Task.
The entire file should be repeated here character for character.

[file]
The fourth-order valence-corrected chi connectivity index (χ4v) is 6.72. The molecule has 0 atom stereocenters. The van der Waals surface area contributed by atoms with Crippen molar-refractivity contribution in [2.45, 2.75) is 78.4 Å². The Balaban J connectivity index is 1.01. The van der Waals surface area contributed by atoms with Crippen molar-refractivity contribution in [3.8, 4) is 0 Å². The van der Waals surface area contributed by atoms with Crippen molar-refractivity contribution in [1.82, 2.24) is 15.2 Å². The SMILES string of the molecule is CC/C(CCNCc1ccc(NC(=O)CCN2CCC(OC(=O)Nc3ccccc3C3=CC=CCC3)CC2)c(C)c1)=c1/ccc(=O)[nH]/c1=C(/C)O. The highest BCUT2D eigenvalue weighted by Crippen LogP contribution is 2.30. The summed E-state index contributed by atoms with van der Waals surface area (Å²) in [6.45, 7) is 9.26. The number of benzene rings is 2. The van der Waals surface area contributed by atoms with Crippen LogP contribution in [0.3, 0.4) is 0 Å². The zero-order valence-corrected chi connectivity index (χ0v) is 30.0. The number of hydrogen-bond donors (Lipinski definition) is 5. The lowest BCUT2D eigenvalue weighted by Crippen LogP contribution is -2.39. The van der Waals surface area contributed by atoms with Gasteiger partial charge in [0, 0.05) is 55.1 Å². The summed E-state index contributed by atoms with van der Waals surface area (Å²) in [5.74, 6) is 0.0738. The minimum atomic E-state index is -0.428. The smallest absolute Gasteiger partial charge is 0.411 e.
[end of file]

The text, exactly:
The fourth-order valence-corrected chi connectivity index (χ4v) is 6.72. The molecule has 0 atom stereocenters. The van der Waals surface area contributed by atoms with Crippen molar-refractivity contribution in [2.45, 2.75) is 78.4 Å². The Balaban J connectivity index is 1.01. The van der Waals surface area contributed by atoms with Crippen molar-refractivity contribution in [3.8, 4) is 0 Å². The van der Waals surface area contributed by atoms with Crippen molar-refractivity contribution in [1.82, 2.24) is 15.2 Å². The SMILES string of the molecule is CC/C(CCNCc1ccc(NC(=O)CCN2CCC(OC(=O)Nc3ccccc3C3=CC=CCC3)CC2)c(C)c1)=c1/ccc(=O)[nH]/c1=C(/C)O. The highest BCUT2D eigenvalue weighted by Crippen LogP contribution is 2.30. The summed E-state index contributed by atoms with van der Waals surface area (Å²) in [6.45, 7) is 9.26. The number of benzene rings is 2. The van der Waals surface area contributed by atoms with Crippen LogP contribution in [0.3, 0.4) is 0 Å². The zero-order valence-corrected chi connectivity index (χ0v) is 30.0. The number of hydrogen-bond donors (Lipinski definition) is 5. The lowest BCUT2D eigenvalue weighted by Crippen LogP contribution is -2.39. The van der Waals surface area contributed by atoms with Gasteiger partial charge in [0, 0.05) is 55.1 Å². The summed E-state index contributed by atoms with van der Waals surface area (Å²) in [5.74, 6) is 0.0738. The minimum atomic E-state index is -0.428. The smallest absolute Gasteiger partial charge is 0.411 e.